Identifying high-risk settings within SaaS applications is of great importance. Those involved in SaaS security must know the location of all sensitive assets, as well as their access permissions. Identifying all users is the second half of the pillar. Using a central repository to identify internal and external users, their permissions within each application, and which applications they can access should be a priority. Particular attention should be paid to users with elevated rights, such as administrators, and the devices they use to access SaaS applications.

Place safeguards around the SaaS environment

Adding protective measures is a key principle of NIST CSF 2.0. From a SaaS perspective, this means managing the identities and credentials of all users, and authenticating them using MFA or SSO. It also requires limiting access to authorized users, using role-based access control, to adhere to the Principle of Least Privilege (POLP).

SaaS applications contain a wealth of valuable data, making them attractive to malicious actors. Removing old employees, adding password controls to documents, and logging out of unused third-party applications reduces the risk of data leaks.

Threat Detection in the SaaS Stack

The third pillar of the NIST framework is the need to detect ongoing cybersecurity events. To be truly effective in a SaaS environment, threat detection capabilities require a holistic view of the entire SaaS stack. Identity Threat Detection and Response (ITDR) capabilities that focus on each application individually will miss events, such as a user logging into multiple applications at the same time using a browser or a different operating system.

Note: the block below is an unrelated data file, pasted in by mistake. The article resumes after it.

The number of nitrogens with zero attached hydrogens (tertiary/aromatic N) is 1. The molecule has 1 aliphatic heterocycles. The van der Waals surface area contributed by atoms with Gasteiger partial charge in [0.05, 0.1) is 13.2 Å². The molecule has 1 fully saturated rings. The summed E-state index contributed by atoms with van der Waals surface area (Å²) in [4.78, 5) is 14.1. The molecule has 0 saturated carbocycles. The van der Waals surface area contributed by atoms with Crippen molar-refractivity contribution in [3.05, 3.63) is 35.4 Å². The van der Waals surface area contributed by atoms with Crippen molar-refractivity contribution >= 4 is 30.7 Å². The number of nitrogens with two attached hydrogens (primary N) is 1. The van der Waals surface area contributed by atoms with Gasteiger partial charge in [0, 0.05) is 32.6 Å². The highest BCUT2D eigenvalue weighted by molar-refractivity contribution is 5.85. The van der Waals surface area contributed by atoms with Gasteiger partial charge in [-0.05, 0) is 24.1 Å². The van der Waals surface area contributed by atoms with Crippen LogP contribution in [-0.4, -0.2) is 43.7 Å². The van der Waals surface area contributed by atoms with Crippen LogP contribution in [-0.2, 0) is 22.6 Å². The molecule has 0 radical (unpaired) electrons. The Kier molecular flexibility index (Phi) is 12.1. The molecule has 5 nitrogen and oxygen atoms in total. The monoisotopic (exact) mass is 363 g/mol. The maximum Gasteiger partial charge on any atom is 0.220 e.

SaaS threat detection goes beyond the capabilities of standard ITDR solutions, which are typically not designed to understand the complex nature of SaaS environments. This requires the ability to monitor and analyze logs for anomalous behavior from human and non-human accounts. SSPM solutions include ITDR capabilities and identify subtle and sophisticated identity-centric threats, such as users gaining access through password-based attacks, unlikely travelers, and those with anomalies in their IP address.

Responding to and recovering from threats

When bad actors successfully breach access control points, NIST recommendations position organizations for limited damage and rapid recovery. SaaS response and recovery is similar in many ways to any other asset under attack. However, due to the distributed nature of SaaS applications, a breach in an application is often an isolated event.